I haven’t listened to Mike Oldfield since Songs of Distant Earth that came out in 1996. I love his older works and they never cease to fascinate me. The double-CD compilation Light + Shade sees Mr Oldfield ditching his studio equipment and instruments for his PC, because all the tracks on this CD is created that way to reflect his latest taste in music: background music played in pretentious lounges, if this collection of tepid Buddha Bar music is anything to go by. Is he making music for aging hippies dying to relive the glory days of the past by taking too much drugs and slipping underaged girls marijuana to recapture their youth? Because apart from curing sleeping problems, the two CDs that make up Light + Shade aren’t of much use really.
The first CD, called Light, is a little more towards Mr Oldfield’s previous styling. The key word is “a little”. The Gate is halfway decent track but it’s the only standout piece in a sea of tinkling piano muzak and other musical efforts that seem lifted from the soundbites of the TV series Touched by an Angel. The second CD, Dark, is all about techno and ambient tracks. The problem is that Mr Oldfield seems to be influenced a little too much by the ambient tracks he hears at his favorite lounge where he’s trying to pick up some schoolgirl working part-time as a waitress. The melody is aimless and the tracks just meander around without actually grabbing the senses.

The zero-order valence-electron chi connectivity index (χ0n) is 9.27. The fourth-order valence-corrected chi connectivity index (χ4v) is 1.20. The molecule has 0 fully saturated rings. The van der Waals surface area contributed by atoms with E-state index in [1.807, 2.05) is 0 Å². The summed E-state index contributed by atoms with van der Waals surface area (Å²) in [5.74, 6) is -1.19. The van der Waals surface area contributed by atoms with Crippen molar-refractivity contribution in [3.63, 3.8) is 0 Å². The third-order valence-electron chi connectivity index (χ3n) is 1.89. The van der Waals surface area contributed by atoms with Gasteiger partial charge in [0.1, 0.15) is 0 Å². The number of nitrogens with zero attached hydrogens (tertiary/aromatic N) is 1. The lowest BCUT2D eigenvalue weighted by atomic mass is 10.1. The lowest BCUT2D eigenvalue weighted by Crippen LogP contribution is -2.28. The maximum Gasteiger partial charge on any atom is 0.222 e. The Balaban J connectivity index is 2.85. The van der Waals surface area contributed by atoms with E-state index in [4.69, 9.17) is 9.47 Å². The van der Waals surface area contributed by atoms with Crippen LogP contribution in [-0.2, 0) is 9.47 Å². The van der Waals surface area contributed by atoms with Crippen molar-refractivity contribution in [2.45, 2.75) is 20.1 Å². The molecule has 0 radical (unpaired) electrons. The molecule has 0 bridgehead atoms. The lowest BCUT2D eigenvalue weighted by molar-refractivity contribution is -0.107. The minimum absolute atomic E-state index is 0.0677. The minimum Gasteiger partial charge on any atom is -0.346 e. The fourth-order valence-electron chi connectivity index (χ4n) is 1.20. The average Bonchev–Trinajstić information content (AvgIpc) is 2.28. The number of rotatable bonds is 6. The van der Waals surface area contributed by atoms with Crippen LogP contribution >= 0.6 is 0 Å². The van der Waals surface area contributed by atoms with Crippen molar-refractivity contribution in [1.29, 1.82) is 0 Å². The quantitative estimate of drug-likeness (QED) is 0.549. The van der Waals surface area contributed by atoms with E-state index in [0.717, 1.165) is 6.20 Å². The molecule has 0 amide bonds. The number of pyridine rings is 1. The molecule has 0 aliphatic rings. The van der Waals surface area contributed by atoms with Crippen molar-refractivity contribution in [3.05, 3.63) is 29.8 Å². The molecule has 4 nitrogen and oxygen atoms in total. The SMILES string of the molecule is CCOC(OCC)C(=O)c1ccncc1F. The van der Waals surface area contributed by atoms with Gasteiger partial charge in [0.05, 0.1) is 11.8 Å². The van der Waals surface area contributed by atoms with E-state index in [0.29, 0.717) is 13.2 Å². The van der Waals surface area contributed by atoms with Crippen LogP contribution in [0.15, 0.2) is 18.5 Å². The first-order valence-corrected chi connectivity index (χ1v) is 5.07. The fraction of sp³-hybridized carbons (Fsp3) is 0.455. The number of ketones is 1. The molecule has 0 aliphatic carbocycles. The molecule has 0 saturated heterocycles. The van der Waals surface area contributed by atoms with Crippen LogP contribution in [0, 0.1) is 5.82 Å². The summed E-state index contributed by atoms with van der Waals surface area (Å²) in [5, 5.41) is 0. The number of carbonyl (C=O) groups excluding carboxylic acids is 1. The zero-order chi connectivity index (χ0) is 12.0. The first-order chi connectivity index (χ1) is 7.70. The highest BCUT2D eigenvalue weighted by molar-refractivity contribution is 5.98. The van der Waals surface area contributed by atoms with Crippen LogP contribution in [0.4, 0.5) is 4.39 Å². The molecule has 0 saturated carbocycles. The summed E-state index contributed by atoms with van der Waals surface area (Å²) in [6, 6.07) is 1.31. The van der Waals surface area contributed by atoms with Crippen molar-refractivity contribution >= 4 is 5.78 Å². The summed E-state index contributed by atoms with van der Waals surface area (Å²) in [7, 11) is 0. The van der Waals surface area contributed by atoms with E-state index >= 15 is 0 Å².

Speaking of that waitress, this CD may just be the piece of fluff he whipped up to impress that silly girl and once the bong haze is over and the studio execs are demanding that he turn in something they can sell to the public, he has no choice but to hand over the fluff and hope that his fans are zealous enough to like it just because his name is on the CD cover. That is the only explanation I can come up with for the huge dive in quality in Mr Oldfield’s latest output.